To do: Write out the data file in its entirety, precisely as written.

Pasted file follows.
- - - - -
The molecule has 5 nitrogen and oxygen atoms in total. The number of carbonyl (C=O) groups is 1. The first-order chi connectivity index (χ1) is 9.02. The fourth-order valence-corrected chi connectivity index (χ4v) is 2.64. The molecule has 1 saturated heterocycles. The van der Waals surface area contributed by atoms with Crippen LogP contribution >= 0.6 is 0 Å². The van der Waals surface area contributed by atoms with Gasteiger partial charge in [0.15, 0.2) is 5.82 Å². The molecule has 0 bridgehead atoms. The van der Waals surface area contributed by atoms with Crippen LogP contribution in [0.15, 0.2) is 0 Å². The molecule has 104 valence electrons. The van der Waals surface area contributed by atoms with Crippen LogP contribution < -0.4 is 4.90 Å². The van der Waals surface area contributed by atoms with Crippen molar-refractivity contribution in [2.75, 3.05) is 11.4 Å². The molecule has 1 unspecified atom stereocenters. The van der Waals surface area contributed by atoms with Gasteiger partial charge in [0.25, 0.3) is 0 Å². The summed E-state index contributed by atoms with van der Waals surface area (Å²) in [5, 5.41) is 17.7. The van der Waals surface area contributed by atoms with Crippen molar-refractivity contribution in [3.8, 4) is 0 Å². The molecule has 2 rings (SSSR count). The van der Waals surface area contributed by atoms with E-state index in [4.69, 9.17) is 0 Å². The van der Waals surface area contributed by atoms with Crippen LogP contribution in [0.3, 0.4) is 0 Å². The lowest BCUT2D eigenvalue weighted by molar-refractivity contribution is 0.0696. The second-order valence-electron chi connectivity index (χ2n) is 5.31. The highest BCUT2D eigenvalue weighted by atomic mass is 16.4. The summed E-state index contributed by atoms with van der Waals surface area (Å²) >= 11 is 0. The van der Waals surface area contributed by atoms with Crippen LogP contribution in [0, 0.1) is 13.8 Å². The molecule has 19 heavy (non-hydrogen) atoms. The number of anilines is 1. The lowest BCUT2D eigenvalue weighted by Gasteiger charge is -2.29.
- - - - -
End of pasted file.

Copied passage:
The molecule has 5 nitrogen and oxygen atoms in total. The number of carbonyl (C=O) groups is 1. The first-order chi connectivity index (χ1) is 9.02. The fourth-order valence-corrected chi connectivity index (χ4v) is 2.64. The molecule has 1 saturated heterocycles. The van der Waals surface area contributed by atoms with Crippen LogP contribution >= 0.6 is 0 Å². The van der Waals surface area contributed by atoms with Gasteiger partial charge in [0.15, 0.2) is 5.82 Å². The molecule has 0 bridgehead atoms. The van der Waals surface area contributed by atoms with Crippen LogP contribution in [0.15, 0.2) is 0 Å². The molecule has 104 valence electrons. The van der Waals surface area contributed by atoms with Crippen LogP contribution < -0.4 is 4.90 Å². The van der Waals surface area contributed by atoms with Crippen molar-refractivity contribution in [2.75, 3.05) is 11.4 Å². The molecule has 1 unspecified atom stereocenters. The van der Waals surface area contributed by atoms with Gasteiger partial charge in [0.25, 0.3) is 0 Å². The summed E-state index contributed by atoms with van der Waals surface area (Å²) in [5, 5.41) is 17.7. The van der Waals surface area contributed by atoms with Crippen molar-refractivity contribution in [3.8, 4) is 0 Å². The molecule has 2 rings (SSSR count). The van der Waals surface area contributed by atoms with E-state index in [4.69, 9.17) is 0 Å². The van der Waals surface area contributed by atoms with Crippen LogP contribution in [0.3, 0.4) is 0 Å². The lowest BCUT2D eigenvalue weighted by molar-refractivity contribution is 0.0696. The second-order valence-electron chi connectivity index (χ2n) is 5.31. The highest BCUT2D eigenvalue weighted by atomic mass is 16.4. The summed E-state index contributed by atoms with van der Waals surface area (Å²) >= 11 is 0. The van der Waals surface area contributed by atoms with Crippen LogP contribution in [0, 0.1) is 13.8 Å². The molecule has 19 heavy (non-hydrogen) atoms. The number of anilines is 1. The lowest BCUT2D eigenvalue weighted by Gasteiger charge is -2.29.